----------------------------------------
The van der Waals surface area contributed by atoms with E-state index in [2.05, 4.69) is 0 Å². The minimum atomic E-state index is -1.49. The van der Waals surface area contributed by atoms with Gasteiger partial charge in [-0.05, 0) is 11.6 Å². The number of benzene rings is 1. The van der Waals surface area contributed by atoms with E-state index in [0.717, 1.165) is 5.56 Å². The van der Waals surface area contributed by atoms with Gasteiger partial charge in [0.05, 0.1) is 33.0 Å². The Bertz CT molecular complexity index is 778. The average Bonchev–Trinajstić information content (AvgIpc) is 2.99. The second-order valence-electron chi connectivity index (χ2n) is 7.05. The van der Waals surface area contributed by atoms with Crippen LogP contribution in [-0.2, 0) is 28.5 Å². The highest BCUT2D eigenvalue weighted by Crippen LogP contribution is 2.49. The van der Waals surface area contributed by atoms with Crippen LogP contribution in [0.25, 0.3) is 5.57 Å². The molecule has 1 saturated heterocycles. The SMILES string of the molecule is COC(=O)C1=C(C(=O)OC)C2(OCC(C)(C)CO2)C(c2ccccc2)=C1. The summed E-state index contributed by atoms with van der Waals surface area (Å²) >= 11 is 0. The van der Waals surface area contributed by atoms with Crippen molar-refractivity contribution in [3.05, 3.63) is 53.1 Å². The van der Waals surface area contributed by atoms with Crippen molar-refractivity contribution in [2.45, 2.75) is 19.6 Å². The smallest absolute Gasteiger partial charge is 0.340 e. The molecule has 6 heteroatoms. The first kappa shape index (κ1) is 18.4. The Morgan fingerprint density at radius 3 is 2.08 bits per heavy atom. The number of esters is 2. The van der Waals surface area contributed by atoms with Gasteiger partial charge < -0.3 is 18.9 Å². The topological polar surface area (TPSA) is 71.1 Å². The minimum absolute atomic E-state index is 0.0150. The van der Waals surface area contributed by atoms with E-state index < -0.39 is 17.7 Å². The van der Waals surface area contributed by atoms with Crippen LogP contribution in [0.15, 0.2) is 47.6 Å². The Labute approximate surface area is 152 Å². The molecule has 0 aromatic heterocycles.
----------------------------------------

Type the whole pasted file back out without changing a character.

The van der Waals surface area contributed by atoms with E-state index in [2.05, 4.69) is 0 Å². The minimum atomic E-state index is -1.49. The van der Waals surface area contributed by atoms with Gasteiger partial charge in [-0.05, 0) is 11.6 Å². The number of benzene rings is 1. The van der Waals surface area contributed by atoms with E-state index in [0.717, 1.165) is 5.56 Å². The van der Waals surface area contributed by atoms with Gasteiger partial charge in [0.05, 0.1) is 33.0 Å². The Bertz CT molecular complexity index is 778. The average Bonchev–Trinajstić information content (AvgIpc) is 2.99. The second-order valence-electron chi connectivity index (χ2n) is 7.05. The van der Waals surface area contributed by atoms with Crippen LogP contribution in [-0.2, 0) is 28.5 Å². The highest BCUT2D eigenvalue weighted by Crippen LogP contribution is 2.49. The van der Waals surface area contributed by atoms with Crippen LogP contribution in [0.25, 0.3) is 5.57 Å². The molecule has 1 saturated heterocycles. The SMILES string of the molecule is COC(=O)C1=C(C(=O)OC)C2(OCC(C)(C)CO2)C(c2ccccc2)=C1. The summed E-state index contributed by atoms with van der Waals surface area (Å²) >= 11 is 0. The van der Waals surface area contributed by atoms with Crippen molar-refractivity contribution in [3.05, 3.63) is 53.1 Å². The van der Waals surface area contributed by atoms with Crippen molar-refractivity contribution in [2.45, 2.75) is 19.6 Å². The smallest absolute Gasteiger partial charge is 0.340 e. The molecule has 6 heteroatoms. The first kappa shape index (κ1) is 18.4. The Morgan fingerprint density at radius 3 is 2.08 bits per heavy atom. The number of esters is 2. The van der Waals surface area contributed by atoms with Gasteiger partial charge < -0.3 is 18.9 Å². The topological polar surface area (TPSA) is 71.1 Å². The minimum absolute atomic E-state index is 0.0150. The van der Waals surface area contributed by atoms with E-state index < -0.39 is 17.7 Å². The van der Waals surface area contributed by atoms with Crippen LogP contribution in [0.15, 0.2) is 47.6 Å². The Labute approximate surface area is 152 Å². The molecule has 0 aromatic heterocycles.